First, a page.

Story and photos by 1st Lt. Kurt M. Rauschenberg, 29th MPAD, USD-C
BAGHDAD—The University of Baghdad Agriculture College recently reopened its doors in a grand opening celebration that is part of an effort to revitalize agriculture in Iraq.
A program implemented by the United States Department of Agriculture and Baghdad Provincial Reconstruction Team called Ag Cooperatives, or `Co-Op`, is helping to meet the needs of Iraqi farmers through education, training and resource support. According to PRT members, the program, already proven a success from an earlier project in east Baghdad, provides USDA agricultural advisors who specialize in greenhouse horticulture, soil science, pest management and irrigation engineering. The advisors work in conjunction with the Baghdad PRT and United States Division-Central civil affairs, which support the Co-Op program.
“The benefit is getting the farmers back to work,” said Mr. John Ellerman, USDA advisor. “Many farmers are now back to work on their land and gaining income through farming, which is a family business here.”
According to the PRT, agriculture is the largest source of employment in Iraq and the second largest contributor to Iraq’s gross domestic product; however, it has been under pressure over the last decade.
“We want to re-establish Abu Ghraib as the bread basket of Iraq like it was twenty years ago,” Ellerman said. “Iraqis will once again be able to depend on themselves for agriculture production.”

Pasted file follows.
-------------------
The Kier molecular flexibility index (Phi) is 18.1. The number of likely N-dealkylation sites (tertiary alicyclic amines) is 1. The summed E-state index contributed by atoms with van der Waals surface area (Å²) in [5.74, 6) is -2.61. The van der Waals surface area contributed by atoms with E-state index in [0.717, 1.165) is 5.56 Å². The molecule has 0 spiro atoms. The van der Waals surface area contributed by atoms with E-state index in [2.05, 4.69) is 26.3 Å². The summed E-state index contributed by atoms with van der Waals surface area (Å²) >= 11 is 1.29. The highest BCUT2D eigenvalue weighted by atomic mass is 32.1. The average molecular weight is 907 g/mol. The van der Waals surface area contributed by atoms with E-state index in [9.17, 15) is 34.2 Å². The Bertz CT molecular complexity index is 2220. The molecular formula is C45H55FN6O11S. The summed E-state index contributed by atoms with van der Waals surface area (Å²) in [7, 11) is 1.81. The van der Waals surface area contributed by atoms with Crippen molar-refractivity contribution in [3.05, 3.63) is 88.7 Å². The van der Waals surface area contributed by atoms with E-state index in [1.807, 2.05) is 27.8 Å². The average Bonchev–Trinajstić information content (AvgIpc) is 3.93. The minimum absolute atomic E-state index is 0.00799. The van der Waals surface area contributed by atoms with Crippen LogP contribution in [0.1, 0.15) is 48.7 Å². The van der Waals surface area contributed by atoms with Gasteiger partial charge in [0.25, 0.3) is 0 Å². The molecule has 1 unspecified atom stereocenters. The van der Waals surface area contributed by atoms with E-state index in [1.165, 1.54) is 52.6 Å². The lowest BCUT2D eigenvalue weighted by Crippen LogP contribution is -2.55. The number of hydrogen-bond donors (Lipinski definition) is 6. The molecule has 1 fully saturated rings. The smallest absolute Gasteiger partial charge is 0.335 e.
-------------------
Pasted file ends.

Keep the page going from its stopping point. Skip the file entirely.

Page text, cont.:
This program is a private-sector, not-for-profit agri-business that provides low cost agriculture inputs and services to its members, being local Iraqi farmers, and low-interest lines of credit. Services provided in this program include developing the farmers’ capacity by gaining access to high-production seeds, equipment and machinery, livestock medical treatment, and technology and training for drip irrigation systems.
“The Co-op is a means to get farmers through the hard times by pooling their resources together to make new equipment more affordable, purchase discounted supplies, and provide low interest loans,” said Lt. Col. Michael D. Henderson, commander of the 1st Battalion, 63rd Armor Regiment.
Henderson’s battalion and the 6th Iraqi Army Division combined efforts to provide security for the college, the PRT, Government of Iraq officials and other partners that made the establishment of the Co-Op possible.
The funding of $1 million to establish the program allowed the Co-Op to buy such resources as tractors, tillage equipment and plows and is then sold to farmers at a discounted price.
“The help from the United States with getting the Co-Op up and running is changing the way residents of Abu Ghraib view Americans,” said Dr. Jawad Kadum, director of research and development at the college. “So by doing this linkage between the United States and us, we are making a lot of changes and allowing people to see the good relationship between the two countries.”
The program will help farmers to market their crops, increase bargaining power and process their commodities to add value.
“The Co-Op and the college can now educate the farmers to make them successful at not only their own production, but learning the business trade as well,” said Mr. Anthony Swalhah, Baghdad PRT section leader.